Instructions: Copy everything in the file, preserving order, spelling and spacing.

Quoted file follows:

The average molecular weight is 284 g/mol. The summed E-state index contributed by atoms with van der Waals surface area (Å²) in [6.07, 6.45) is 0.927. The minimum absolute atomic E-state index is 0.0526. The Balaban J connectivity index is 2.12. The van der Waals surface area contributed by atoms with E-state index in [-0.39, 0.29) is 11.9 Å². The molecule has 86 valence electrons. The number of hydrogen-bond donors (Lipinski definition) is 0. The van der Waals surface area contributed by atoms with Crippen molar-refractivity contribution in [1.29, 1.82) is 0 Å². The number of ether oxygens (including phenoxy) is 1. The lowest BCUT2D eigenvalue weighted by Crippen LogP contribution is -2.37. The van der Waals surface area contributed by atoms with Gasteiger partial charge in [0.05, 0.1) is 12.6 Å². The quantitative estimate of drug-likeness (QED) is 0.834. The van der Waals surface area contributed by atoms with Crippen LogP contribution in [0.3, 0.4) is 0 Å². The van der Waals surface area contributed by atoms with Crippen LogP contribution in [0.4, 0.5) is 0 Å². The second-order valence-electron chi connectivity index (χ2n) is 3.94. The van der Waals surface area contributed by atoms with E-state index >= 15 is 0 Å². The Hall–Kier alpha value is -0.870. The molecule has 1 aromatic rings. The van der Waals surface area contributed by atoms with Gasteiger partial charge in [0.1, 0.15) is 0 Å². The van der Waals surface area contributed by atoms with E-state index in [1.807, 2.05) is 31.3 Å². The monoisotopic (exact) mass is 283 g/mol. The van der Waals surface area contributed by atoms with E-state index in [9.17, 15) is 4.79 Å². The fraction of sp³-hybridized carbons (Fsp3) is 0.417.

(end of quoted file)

The average molecular weight is 284 g/mol. The summed E-state index contributed by atoms with van der Waals surface area (Å²) in [6.07, 6.45) is 0.927. The minimum absolute atomic E-state index is 0.0526. The Balaban J connectivity index is 2.12. The van der Waals surface area contributed by atoms with E-state index in [-0.39, 0.29) is 11.9 Å². The molecule has 86 valence electrons. The number of hydrogen-bond donors (Lipinski definition) is 0. The van der Waals surface area contributed by atoms with Crippen molar-refractivity contribution in [1.29, 1.82) is 0 Å². The number of ether oxygens (including phenoxy) is 1. The lowest BCUT2D eigenvalue weighted by Crippen LogP contribution is -2.37. The van der Waals surface area contributed by atoms with Gasteiger partial charge in [0.05, 0.1) is 12.6 Å². The quantitative estimate of drug-likeness (QED) is 0.834. The van der Waals surface area contributed by atoms with Crippen LogP contribution in [0.3, 0.4) is 0 Å². The van der Waals surface area contributed by atoms with Crippen LogP contribution in [0.4, 0.5) is 0 Å². The second-order valence-electron chi connectivity index (χ2n) is 3.94. The van der Waals surface area contributed by atoms with E-state index >= 15 is 0 Å². The Hall–Kier alpha value is -0.870. The molecule has 1 aromatic rings. The van der Waals surface area contributed by atoms with Gasteiger partial charge in [0.1, 0.15) is 0 Å². The van der Waals surface area contributed by atoms with E-state index in [1.807, 2.05) is 31.3 Å². The monoisotopic (exact) mass is 283 g/mol. The van der Waals surface area contributed by atoms with E-state index in [9.17, 15) is 4.79 Å². The fraction of sp³-hybridized carbons (Fsp3) is 0.417.